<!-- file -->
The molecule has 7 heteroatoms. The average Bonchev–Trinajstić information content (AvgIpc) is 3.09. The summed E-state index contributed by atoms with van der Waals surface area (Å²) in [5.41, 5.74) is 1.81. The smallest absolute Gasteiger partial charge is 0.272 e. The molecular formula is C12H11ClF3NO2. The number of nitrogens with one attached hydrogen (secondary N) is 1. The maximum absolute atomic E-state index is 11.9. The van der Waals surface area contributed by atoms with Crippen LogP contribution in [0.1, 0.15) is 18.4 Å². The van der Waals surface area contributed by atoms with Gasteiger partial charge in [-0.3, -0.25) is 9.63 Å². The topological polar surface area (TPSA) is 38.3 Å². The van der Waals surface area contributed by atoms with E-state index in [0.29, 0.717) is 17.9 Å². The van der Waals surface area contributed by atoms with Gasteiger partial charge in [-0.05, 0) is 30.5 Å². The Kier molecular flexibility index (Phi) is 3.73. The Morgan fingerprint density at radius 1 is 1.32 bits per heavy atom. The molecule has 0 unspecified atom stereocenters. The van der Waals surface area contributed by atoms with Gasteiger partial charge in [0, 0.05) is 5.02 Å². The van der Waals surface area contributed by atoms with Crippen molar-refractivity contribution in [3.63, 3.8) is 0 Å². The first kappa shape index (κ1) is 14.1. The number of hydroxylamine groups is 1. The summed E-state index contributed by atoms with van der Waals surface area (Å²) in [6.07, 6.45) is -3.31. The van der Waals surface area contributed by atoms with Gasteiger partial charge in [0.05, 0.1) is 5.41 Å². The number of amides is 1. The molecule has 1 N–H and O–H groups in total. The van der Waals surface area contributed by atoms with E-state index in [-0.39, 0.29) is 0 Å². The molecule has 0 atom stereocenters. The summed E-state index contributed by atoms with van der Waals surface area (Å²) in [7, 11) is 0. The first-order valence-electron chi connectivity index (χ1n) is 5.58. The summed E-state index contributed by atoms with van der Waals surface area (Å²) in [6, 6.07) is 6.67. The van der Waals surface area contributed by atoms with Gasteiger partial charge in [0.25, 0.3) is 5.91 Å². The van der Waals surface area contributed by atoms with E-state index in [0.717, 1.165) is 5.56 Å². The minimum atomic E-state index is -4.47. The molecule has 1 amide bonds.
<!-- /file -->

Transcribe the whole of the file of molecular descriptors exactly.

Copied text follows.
The molecule has 7 heteroatoms. The average Bonchev–Trinajstić information content (AvgIpc) is 3.09. The summed E-state index contributed by atoms with van der Waals surface area (Å²) in [5.41, 5.74) is 1.81. The smallest absolute Gasteiger partial charge is 0.272 e. The molecular formula is C12H11ClF3NO2. The number of nitrogens with one attached hydrogen (secondary N) is 1. The maximum absolute atomic E-state index is 11.9. The van der Waals surface area contributed by atoms with Crippen LogP contribution in [0.1, 0.15) is 18.4 Å². The van der Waals surface area contributed by atoms with Gasteiger partial charge in [-0.3, -0.25) is 9.63 Å². The topological polar surface area (TPSA) is 38.3 Å². The van der Waals surface area contributed by atoms with E-state index in [0.29, 0.717) is 17.9 Å². The van der Waals surface area contributed by atoms with Gasteiger partial charge in [-0.05, 0) is 30.5 Å². The Kier molecular flexibility index (Phi) is 3.73. The Morgan fingerprint density at radius 1 is 1.32 bits per heavy atom. The molecule has 0 unspecified atom stereocenters. The van der Waals surface area contributed by atoms with Gasteiger partial charge in [0, 0.05) is 5.02 Å². The van der Waals surface area contributed by atoms with Crippen molar-refractivity contribution in [3.63, 3.8) is 0 Å². The first kappa shape index (κ1) is 14.1. The number of hydroxylamine groups is 1. The summed E-state index contributed by atoms with van der Waals surface area (Å²) in [6.07, 6.45) is -3.31. The van der Waals surface area contributed by atoms with Gasteiger partial charge in [0.05, 0.1) is 5.41 Å². The number of amides is 1. The molecule has 1 N–H and O–H groups in total. The van der Waals surface area contributed by atoms with E-state index in [-0.39, 0.29) is 0 Å². The molecule has 0 atom stereocenters. The summed E-state index contributed by atoms with van der Waals surface area (Å²) in [7, 11) is 0. The first-order valence-electron chi connectivity index (χ1n) is 5.58. The summed E-state index contributed by atoms with van der Waals surface area (Å²) in [6, 6.07) is 6.67. The van der Waals surface area contributed by atoms with Gasteiger partial charge in [0.25, 0.3) is 5.91 Å². The van der Waals surface area contributed by atoms with E-state index in [0.717, 1.165) is 5.56 Å². The minimum atomic E-state index is -4.47. The molecule has 1 amide bonds.